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PD-1 Inhibition in Renal Cell Carcinoma

Panelists: Janice P. Dutcher, MD, Cytokine Working Group; Robert A. Figlin, MD, Cedars-Sinai; Charles A. Henderson, MD, Peachtree Consultants; Daniel Heng,
Published: Tuesday, Oct 28, 2014
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Therapies used in the management renal cell carcinoma (RCC) include everolimus and tyrosine kinase inhibitors (TKIs). One of the most recent immunotherapy agents found to be effective in the treatment of RCC is the cancer checkpoint inhibitor, nivolumab, which targets programmed cell death protein 1 (PD-1). One of the challenges for oncologists is to determine at what point an individual may benefit from the use of a checkpoint inhibitor.

Brian Rini, MD, comments that researchers are currently developing biomarkers that may help determine whether a disease is susceptible to PD-1 inhibition, potentially aiding clinicians in deciding whether to initiate a checkpoint inhibitor and a TKI in sequence, or concurrently. Current data supports the use of a checkpoint inhibitor earlier in the disease course, an approach supported by Rini and his colleagues.

Janice Dutcher, MD, mentions that fewer individuals may respond to a checkpoint inhibitor than a TKI. Unlike with TKIs, those who respond to checkpoint inhibition may have a durable response even when they are off of therapy, an advantage that has also been observed with interleukin-2 (IL-2) therapy. Dutcher notes that 20 years passed before practitioners could better select appropriate IL-2 candidates, suggesting that time may also tell what population will benefit the most from checkpoint pathway inhibition.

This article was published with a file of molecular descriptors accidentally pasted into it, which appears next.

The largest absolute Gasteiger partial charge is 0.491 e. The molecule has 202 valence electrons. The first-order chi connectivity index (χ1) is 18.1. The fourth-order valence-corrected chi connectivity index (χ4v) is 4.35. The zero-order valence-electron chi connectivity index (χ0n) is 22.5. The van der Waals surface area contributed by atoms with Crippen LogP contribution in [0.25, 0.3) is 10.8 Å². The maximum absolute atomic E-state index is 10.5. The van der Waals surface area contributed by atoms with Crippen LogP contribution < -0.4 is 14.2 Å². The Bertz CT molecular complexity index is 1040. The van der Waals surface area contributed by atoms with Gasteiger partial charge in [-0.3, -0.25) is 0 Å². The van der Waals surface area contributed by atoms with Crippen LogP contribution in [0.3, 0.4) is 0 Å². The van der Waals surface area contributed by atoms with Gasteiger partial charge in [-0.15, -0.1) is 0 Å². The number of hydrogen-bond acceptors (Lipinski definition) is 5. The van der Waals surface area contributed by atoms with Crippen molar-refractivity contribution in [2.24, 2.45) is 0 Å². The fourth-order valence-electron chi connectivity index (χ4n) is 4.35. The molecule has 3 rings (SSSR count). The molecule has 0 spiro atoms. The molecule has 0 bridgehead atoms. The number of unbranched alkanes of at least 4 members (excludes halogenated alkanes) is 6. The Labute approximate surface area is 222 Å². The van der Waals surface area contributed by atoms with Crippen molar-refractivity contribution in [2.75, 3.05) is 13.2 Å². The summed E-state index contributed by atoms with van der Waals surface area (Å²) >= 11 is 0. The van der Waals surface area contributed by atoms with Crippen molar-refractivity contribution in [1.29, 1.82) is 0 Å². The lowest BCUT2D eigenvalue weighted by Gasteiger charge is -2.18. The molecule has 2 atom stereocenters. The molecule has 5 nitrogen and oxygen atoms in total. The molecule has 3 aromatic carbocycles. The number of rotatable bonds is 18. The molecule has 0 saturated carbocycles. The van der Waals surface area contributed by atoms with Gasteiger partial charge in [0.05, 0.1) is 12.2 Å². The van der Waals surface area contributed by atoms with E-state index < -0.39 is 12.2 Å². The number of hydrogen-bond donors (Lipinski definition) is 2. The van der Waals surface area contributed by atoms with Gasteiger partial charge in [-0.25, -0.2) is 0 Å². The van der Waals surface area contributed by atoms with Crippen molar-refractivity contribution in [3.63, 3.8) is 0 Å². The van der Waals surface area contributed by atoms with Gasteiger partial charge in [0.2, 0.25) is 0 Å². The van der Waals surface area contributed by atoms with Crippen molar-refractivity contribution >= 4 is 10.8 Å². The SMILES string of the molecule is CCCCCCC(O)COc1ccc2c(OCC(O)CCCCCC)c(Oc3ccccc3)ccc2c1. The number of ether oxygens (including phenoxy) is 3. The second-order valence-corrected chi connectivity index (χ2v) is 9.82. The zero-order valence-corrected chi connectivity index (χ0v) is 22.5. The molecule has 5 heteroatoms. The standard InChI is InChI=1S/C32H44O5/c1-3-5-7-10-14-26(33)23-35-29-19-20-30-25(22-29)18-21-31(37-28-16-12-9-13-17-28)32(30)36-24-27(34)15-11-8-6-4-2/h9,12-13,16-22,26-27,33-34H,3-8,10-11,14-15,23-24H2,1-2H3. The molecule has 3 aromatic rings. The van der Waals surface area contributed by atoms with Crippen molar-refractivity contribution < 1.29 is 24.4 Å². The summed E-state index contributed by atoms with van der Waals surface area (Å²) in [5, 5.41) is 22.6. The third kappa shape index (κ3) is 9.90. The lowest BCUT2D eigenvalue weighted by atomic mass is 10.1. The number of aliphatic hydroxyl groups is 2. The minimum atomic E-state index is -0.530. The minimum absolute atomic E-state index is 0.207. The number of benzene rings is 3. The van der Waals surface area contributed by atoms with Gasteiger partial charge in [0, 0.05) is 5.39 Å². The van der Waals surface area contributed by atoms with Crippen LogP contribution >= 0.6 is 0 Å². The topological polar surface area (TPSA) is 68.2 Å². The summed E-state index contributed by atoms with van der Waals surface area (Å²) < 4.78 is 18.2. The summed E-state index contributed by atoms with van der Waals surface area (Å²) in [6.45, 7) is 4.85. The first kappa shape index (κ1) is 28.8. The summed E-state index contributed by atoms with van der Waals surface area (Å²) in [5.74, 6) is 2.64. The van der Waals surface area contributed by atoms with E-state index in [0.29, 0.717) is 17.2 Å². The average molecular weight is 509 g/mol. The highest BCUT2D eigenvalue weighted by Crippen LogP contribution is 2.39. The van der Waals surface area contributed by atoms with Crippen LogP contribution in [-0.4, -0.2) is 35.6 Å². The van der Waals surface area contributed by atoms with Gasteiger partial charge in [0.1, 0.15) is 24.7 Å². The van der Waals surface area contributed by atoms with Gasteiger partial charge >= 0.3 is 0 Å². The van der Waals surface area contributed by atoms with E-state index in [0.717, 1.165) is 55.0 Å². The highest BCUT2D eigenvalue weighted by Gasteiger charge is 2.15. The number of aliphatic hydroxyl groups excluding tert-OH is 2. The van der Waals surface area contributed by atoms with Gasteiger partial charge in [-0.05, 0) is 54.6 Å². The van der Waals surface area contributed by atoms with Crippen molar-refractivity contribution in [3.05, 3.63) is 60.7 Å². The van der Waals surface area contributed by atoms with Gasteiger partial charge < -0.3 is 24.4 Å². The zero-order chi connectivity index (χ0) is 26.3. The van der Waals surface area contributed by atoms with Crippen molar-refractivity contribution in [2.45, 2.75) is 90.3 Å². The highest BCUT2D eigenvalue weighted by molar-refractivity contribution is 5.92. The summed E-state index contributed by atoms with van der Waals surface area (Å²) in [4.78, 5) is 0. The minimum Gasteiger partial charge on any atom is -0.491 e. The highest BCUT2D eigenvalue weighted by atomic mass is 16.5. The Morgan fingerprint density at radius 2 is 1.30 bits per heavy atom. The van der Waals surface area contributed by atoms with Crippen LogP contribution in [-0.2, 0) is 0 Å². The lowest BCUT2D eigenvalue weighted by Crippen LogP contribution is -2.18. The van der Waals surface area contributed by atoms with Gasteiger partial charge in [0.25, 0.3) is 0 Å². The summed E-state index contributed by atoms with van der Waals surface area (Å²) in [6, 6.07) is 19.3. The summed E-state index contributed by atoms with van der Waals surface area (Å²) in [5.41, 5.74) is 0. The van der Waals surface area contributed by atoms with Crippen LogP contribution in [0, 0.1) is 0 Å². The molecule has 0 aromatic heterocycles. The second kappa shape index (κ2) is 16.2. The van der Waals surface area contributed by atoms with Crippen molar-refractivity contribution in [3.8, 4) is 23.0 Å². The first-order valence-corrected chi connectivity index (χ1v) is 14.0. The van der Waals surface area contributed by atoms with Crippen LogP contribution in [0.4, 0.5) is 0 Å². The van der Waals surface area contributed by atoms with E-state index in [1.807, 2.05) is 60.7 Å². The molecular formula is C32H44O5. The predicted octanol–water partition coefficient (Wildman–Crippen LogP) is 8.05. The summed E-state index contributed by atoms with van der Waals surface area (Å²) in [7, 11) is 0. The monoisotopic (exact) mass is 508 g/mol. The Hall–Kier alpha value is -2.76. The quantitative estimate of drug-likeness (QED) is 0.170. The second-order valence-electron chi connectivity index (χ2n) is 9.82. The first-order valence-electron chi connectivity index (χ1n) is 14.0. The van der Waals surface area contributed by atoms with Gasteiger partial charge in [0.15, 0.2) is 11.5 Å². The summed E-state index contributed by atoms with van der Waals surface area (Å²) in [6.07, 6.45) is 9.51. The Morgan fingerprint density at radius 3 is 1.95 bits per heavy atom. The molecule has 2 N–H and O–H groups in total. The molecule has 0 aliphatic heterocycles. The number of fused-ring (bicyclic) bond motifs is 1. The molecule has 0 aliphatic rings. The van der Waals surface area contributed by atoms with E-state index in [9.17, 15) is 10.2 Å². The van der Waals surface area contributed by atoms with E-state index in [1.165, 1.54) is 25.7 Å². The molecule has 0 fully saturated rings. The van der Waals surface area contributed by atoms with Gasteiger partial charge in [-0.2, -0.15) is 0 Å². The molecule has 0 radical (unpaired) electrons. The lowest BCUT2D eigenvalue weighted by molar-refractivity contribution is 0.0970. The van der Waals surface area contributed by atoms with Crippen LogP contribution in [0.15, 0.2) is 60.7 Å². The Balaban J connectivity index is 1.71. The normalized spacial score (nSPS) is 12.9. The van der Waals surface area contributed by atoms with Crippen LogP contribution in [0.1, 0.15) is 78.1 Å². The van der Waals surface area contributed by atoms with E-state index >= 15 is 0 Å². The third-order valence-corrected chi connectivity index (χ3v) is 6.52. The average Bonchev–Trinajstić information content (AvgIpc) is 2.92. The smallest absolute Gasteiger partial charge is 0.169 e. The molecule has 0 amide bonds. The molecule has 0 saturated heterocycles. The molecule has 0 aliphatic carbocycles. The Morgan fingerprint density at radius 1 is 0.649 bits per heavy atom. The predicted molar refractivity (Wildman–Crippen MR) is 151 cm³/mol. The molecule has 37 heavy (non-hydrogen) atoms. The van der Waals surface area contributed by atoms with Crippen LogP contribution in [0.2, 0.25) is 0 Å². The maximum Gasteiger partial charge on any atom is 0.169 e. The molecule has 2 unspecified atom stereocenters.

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For High-Definition, Click
Therapies used in the management renal cell carcinoma (RCC) include everolimus and tyrosine kinase inhibitors (TKIs). One of the most recent immunotherapy agents found to be effective in the treatment of RCC is the cancer checkpoint inhibitor, nivolumab, which targets programmed cell death protein 1 (PD-1). One of the challenges for oncologists is to determine at what point an individual may benefit from the use of a checkpoint inhibitor.

Brian Rini, MD, comments that researchers are currently developing biomarkers that may help determine whether a disease is susceptible to PD-1 inhibition, potentially aiding clinicians in deciding whether to initiate a checkpoint inhibitor and a TKI in sequence, or concurrently. Current data supports the use of a checkpoint inhibitor earlier in the disease course, an approach supported by Rini and his colleagues.

Janice Dutcher, MD, mentions that fewer individuals may respond to a checkpoint inhibitor than a TKI. Unlike with TKIs, those who respond to checkpoint inhibition may have a durable response even when they are off of therapy, an advantage that has also been observed with interleukin-2 (IL-2) therapy. Dutcher notes that 20 years passed before practitioners could better select appropriate IL-2 candidates, suggesting that time may also tell what population will benefit the most from checkpoint pathway inhibition.
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